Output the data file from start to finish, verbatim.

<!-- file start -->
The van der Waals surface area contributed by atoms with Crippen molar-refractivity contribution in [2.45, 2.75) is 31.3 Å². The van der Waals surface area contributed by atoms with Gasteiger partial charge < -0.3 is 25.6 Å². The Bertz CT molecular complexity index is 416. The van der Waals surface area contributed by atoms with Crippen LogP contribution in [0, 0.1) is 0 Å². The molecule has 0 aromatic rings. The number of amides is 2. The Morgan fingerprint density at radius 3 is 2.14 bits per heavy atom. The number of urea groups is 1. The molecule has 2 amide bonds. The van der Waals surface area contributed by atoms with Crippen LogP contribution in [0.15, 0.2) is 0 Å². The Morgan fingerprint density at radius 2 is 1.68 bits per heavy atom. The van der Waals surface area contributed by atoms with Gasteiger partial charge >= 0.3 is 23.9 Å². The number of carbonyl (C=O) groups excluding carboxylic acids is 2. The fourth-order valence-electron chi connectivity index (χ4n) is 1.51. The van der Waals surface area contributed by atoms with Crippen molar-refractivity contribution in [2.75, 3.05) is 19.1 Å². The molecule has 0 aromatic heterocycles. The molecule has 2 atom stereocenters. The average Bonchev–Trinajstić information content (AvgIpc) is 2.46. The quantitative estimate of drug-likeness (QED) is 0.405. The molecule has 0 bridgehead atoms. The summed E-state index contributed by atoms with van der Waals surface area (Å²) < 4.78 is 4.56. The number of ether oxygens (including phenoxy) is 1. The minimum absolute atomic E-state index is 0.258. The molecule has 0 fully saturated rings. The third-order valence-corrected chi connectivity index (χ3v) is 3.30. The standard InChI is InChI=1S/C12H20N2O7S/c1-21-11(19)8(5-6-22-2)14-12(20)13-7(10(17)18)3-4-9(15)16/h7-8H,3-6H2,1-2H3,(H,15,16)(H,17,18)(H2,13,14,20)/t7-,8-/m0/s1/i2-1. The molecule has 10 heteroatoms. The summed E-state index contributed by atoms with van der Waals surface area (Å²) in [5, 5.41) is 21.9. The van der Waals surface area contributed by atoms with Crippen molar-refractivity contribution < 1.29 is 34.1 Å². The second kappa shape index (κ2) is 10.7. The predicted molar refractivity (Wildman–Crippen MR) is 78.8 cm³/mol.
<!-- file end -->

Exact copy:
The van der Waals surface area contributed by atoms with Crippen molar-refractivity contribution in [2.45, 2.75) is 31.3 Å². The van der Waals surface area contributed by atoms with Gasteiger partial charge < -0.3 is 25.6 Å². The Bertz CT molecular complexity index is 416. The van der Waals surface area contributed by atoms with Crippen LogP contribution in [0, 0.1) is 0 Å². The molecule has 0 aromatic rings. The number of amides is 2. The Morgan fingerprint density at radius 3 is 2.14 bits per heavy atom. The number of urea groups is 1. The molecule has 2 amide bonds. The van der Waals surface area contributed by atoms with Crippen LogP contribution in [0.15, 0.2) is 0 Å². The Morgan fingerprint density at radius 2 is 1.68 bits per heavy atom. The van der Waals surface area contributed by atoms with Gasteiger partial charge >= 0.3 is 23.9 Å². The number of carbonyl (C=O) groups excluding carboxylic acids is 2. The fourth-order valence-electron chi connectivity index (χ4n) is 1.51. The van der Waals surface area contributed by atoms with Crippen molar-refractivity contribution in [2.75, 3.05) is 19.1 Å². The molecule has 0 aromatic heterocycles. The molecule has 2 atom stereocenters. The average Bonchev–Trinajstić information content (AvgIpc) is 2.46. The quantitative estimate of drug-likeness (QED) is 0.405. The molecule has 0 bridgehead atoms. The summed E-state index contributed by atoms with van der Waals surface area (Å²) < 4.78 is 4.56. The number of ether oxygens (including phenoxy) is 1. The minimum absolute atomic E-state index is 0.258. The molecule has 0 fully saturated rings. The third-order valence-corrected chi connectivity index (χ3v) is 3.30. The standard InChI is InChI=1S/C12H20N2O7S/c1-21-11(19)8(5-6-22-2)14-12(20)13-7(10(17)18)3-4-9(15)16/h7-8H,3-6H2,1-2H3,(H,15,16)(H,17,18)(H2,13,14,20)/t7-,8-/m0/s1/i2-1. The molecule has 10 heteroatoms. The summed E-state index contributed by atoms with van der Waals surface area (Å²) in [5, 5.41) is 21.9. The van der Waals surface area contributed by atoms with Crippen molar-refractivity contribution < 1.29 is 34.1 Å². The second kappa shape index (κ2) is 10.7. The predicted molar refractivity (Wildman–Crippen MR) is 78.8 cm³/mol.